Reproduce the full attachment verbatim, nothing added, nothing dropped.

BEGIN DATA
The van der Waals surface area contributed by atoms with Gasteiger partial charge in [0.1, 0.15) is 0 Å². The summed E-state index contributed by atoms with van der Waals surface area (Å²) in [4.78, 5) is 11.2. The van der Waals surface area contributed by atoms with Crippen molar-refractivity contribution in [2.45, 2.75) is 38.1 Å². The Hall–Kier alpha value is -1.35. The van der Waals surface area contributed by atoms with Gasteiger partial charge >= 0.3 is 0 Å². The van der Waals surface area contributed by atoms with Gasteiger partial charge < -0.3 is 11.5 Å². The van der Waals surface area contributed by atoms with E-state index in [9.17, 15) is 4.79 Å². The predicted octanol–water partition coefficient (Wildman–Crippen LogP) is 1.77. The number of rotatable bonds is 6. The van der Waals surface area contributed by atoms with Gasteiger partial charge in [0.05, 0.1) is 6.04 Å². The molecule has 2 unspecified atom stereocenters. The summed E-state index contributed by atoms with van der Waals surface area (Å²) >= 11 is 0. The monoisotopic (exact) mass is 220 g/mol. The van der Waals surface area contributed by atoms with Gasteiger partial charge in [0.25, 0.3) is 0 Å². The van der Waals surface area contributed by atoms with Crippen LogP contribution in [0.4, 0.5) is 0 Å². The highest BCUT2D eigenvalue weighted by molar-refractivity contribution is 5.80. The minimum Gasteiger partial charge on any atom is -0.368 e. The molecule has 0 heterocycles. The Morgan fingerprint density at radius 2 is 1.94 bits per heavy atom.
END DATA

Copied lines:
The van der Waals surface area contributed by atoms with Gasteiger partial charge in [0.1, 0.15) is 0 Å². The summed E-state index contributed by atoms with van der Waals surface area (Å²) in [4.78, 5) is 11.2. The van der Waals surface area contributed by atoms with Crippen molar-refractivity contribution in [2.45, 2.75) is 38.1 Å². The Hall–Kier alpha value is -1.35. The van der Waals surface area contributed by atoms with Gasteiger partial charge >= 0.3 is 0 Å². The van der Waals surface area contributed by atoms with Gasteiger partial charge < -0.3 is 11.5 Å². The van der Waals surface area contributed by atoms with E-state index in [9.17, 15) is 4.79 Å². The predicted octanol–water partition coefficient (Wildman–Crippen LogP) is 1.77. The number of rotatable bonds is 6. The van der Waals surface area contributed by atoms with Gasteiger partial charge in [0.05, 0.1) is 6.04 Å². The molecule has 2 unspecified atom stereocenters. The summed E-state index contributed by atoms with van der Waals surface area (Å²) >= 11 is 0. The monoisotopic (exact) mass is 220 g/mol. The van der Waals surface area contributed by atoms with Gasteiger partial charge in [0.25, 0.3) is 0 Å². The van der Waals surface area contributed by atoms with Crippen LogP contribution in [0.4, 0.5) is 0 Å². The highest BCUT2D eigenvalue weighted by molar-refractivity contribution is 5.80. The minimum Gasteiger partial charge on any atom is -0.368 e. The molecule has 0 heterocycles. The Morgan fingerprint density at radius 2 is 1.94 bits per heavy atom.